Early retirement and transfer values: consider factors and assumptions
Schemes will also need to consider whether the factors and assumptions underlying early retirement and transfer value calculations remain appropriate.
As regards early retirement, trustees need to make sure that they are meeting statutory preservation obligations concerning the value of ‘short service’ benefits, that is ensuring that early retirement benefits are broadly equivalent in value to those that would otherwise be payable at normal retirement date.
Member communications: consider existing and specific communications
Trustees will need to assess whether existing member communications need amending and whether specific communication needs to be made to members informing them about the situation and relevant action that the trustees may be taking.
In respect of DC schemes, the Regulator has specifically referred to:
- communicating with members approaching retirement to inform them about options and referencing the importance of financial advice; and
- encouraging savers that may be making decisions about their benefits to either obtain financial advice or contact MoneyHelper.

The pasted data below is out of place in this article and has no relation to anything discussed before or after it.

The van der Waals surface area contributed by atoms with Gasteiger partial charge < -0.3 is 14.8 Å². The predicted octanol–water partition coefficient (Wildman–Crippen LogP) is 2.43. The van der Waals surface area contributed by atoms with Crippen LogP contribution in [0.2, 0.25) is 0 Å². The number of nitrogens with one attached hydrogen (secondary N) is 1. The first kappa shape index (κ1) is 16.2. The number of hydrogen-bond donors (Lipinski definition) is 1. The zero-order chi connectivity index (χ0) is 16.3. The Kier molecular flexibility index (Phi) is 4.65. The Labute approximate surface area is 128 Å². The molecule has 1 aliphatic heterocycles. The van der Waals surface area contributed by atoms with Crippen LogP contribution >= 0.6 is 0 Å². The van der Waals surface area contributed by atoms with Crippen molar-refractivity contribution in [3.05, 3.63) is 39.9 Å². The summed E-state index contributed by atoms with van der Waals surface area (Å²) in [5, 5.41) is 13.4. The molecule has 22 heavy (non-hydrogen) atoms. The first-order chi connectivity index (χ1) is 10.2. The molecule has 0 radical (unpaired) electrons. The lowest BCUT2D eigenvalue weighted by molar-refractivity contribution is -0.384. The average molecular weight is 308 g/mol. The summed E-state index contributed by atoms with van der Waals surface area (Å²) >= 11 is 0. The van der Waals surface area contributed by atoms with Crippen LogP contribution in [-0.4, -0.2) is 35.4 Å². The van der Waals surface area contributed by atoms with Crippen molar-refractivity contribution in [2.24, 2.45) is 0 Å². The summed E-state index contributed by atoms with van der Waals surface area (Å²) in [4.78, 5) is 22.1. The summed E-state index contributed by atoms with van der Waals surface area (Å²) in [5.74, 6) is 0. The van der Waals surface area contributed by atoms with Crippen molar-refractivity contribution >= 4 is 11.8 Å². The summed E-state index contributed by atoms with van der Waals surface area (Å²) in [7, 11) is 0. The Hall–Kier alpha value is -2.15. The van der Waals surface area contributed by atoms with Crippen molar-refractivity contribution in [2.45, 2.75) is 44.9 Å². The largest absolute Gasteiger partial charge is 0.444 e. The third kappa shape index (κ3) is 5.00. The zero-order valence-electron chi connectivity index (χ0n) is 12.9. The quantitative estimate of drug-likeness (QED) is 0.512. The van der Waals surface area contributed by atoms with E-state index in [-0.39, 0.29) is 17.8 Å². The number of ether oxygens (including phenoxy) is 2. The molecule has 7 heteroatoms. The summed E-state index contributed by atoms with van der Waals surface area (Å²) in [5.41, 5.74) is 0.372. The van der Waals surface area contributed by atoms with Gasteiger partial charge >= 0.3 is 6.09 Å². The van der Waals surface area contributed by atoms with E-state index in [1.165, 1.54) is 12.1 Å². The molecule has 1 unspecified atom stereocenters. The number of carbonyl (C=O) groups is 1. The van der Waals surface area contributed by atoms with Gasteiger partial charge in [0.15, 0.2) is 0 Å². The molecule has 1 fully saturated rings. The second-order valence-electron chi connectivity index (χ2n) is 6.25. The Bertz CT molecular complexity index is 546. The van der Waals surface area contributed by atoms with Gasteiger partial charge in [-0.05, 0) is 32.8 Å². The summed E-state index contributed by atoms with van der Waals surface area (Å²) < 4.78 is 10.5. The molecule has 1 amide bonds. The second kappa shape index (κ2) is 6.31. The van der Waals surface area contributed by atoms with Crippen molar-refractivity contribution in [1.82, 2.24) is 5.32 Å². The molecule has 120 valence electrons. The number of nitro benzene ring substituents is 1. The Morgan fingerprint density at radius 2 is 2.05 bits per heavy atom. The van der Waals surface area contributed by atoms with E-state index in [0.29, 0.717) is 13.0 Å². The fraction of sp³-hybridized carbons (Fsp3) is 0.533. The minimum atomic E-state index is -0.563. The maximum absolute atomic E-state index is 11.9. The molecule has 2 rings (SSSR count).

Operational matters: make sure existing processes and procedures are sufficiently robust
As the Statement notes, schemes need to make sure that their processes and procedures are sufficiently robust to allow them to respond to developments as and when they arise. This includes liquidity and cash management – investment transactions and decisions may need to be made at short notice.
The Regulator says that schemes should consider whether appointing a professional trustee may assist in this regard.
The key ‘take away’ message from the above is that, if they have not done so already, trustees should liaise with their advisers as soon as they can to ensure that they are addressing all relevant matters in light of current economic conditions and taking the right steps for their scheme.
Further background information on recent market events including the Statement can be found in the insights produced by our colleagues in the Gateley Legal pensions team which can be accessed here and here.